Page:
The fourth Space Based Infrared System Geosynchronous Orbit (SBIRS GEO-4) spacecraft—a crucial war fighting satellite to detect and track missile launches worldwide—recently arrived at Cape Canaveral AFS in Florida for final preparation and launch atop a ULA Atlas-V rocket as soon as January.
The $1.2 billion Lockheed Martin satellite is one of the U.S. military’s most expensive (and high priority) space assets, and was flown aboard a C-5 Galaxy aircraft from Moffett Federal Air Field in Sunnyvale, California to Florida’s Space Coast on October 31.
“SBIRS provides our military with timely, reliable and accurate missile warning and infrared surveillance information,” said Tom McCormick, vice president of Lockheed Martin’s Overhead Persistent Infrared systems mission area. “We look forward to adding GEO Flight 4’s capabilities to the first line of defense in our nation’s missile defense strategy.”
SBIRS spacecraft are directly involved in real time war fighting operations from the moment they become operational. This is because of their ability not only to deter a missile attack and help decisions on an immediate nuclear response, but also to see and warn of even small rocket powered artillery, including mortars, fired at the U.S. and allied forces in Iraq, Syria, and Afghanistan. That information is now being released to forces on a real-time basis.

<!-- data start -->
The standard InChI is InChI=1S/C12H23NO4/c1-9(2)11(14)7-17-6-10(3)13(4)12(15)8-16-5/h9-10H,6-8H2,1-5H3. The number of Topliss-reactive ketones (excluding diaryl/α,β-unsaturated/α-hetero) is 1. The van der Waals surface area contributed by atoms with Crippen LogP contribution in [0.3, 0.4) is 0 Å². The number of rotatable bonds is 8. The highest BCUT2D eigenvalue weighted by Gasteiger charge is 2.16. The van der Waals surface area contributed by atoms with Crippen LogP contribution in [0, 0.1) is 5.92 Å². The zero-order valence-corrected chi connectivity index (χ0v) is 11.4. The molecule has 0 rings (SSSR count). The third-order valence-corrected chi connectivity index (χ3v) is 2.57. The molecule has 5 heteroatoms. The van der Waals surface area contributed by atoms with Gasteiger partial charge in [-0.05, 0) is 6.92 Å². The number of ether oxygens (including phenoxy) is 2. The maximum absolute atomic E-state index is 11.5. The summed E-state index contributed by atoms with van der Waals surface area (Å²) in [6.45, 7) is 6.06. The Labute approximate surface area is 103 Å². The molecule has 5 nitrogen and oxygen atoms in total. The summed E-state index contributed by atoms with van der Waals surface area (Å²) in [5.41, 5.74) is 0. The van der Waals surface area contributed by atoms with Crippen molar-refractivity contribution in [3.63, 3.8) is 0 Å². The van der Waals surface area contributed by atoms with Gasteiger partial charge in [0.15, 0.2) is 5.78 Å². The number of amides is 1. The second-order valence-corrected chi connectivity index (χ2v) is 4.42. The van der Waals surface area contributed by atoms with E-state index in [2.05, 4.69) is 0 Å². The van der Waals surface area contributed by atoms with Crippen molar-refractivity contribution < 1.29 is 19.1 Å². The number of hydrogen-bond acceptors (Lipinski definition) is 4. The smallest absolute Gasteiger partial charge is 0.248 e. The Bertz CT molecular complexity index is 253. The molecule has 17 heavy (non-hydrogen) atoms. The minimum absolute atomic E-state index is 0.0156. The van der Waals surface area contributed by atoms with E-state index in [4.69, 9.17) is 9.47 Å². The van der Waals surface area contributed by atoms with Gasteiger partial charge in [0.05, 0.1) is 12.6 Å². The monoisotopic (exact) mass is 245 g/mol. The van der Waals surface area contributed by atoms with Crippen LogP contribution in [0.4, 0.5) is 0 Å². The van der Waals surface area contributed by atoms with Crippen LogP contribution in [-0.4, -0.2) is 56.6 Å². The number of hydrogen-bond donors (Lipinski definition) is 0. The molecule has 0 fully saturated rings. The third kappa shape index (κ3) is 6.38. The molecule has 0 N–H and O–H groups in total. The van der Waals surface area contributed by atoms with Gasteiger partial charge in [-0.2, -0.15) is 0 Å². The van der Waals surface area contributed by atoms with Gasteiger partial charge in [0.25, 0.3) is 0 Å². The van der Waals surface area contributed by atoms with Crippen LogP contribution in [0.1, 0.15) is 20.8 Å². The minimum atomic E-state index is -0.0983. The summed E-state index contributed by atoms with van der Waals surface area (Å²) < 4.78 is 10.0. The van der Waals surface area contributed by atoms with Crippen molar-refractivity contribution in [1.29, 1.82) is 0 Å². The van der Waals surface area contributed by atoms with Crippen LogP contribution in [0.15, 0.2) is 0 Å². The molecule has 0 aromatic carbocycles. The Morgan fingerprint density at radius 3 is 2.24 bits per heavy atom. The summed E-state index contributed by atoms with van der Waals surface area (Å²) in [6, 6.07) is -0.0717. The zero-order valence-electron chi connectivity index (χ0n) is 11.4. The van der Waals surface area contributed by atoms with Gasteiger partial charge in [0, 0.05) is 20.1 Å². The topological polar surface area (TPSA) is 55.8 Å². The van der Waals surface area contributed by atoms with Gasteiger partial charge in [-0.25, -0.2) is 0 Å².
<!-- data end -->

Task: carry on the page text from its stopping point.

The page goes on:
SBIRS GEO-4 follows the Air Force’s GEO-3, which launched on January 20, 2017, and in March sent its first images back down to Earth.
From Lockheed, “The Air Force’s SBIRS includes a combination of satellites in GEO orbit and hosted payloads in Highly Elliptical Orbit (HEO). A robust, new ground control system serves as the nerve center for the entire constellation, collecting large amounts of data from the satellites’ powerful sensors and converting it into actionable reports for defense, intelligence and civil applications.”
The next SBIRS satellites, GEO-5 and GEO-6, are currently in production.
SBIRS’s primary mission is strategic missile warning, but the system can support a wide range of research and development projects across the field of remote sensing, which is the monitoring, observing, and gathering of information on the Earth and atmosphere from space.
“By giving researchers access to this data, our objective is for them to find new, innovative uses for improving situational awareness—whether it is for tactical military missions, natural disasters or even firefighting,” said David Sheridan, vice president of Lockheed Martin’s Overhead Persistent Infrared (OPIR) systems mission area.
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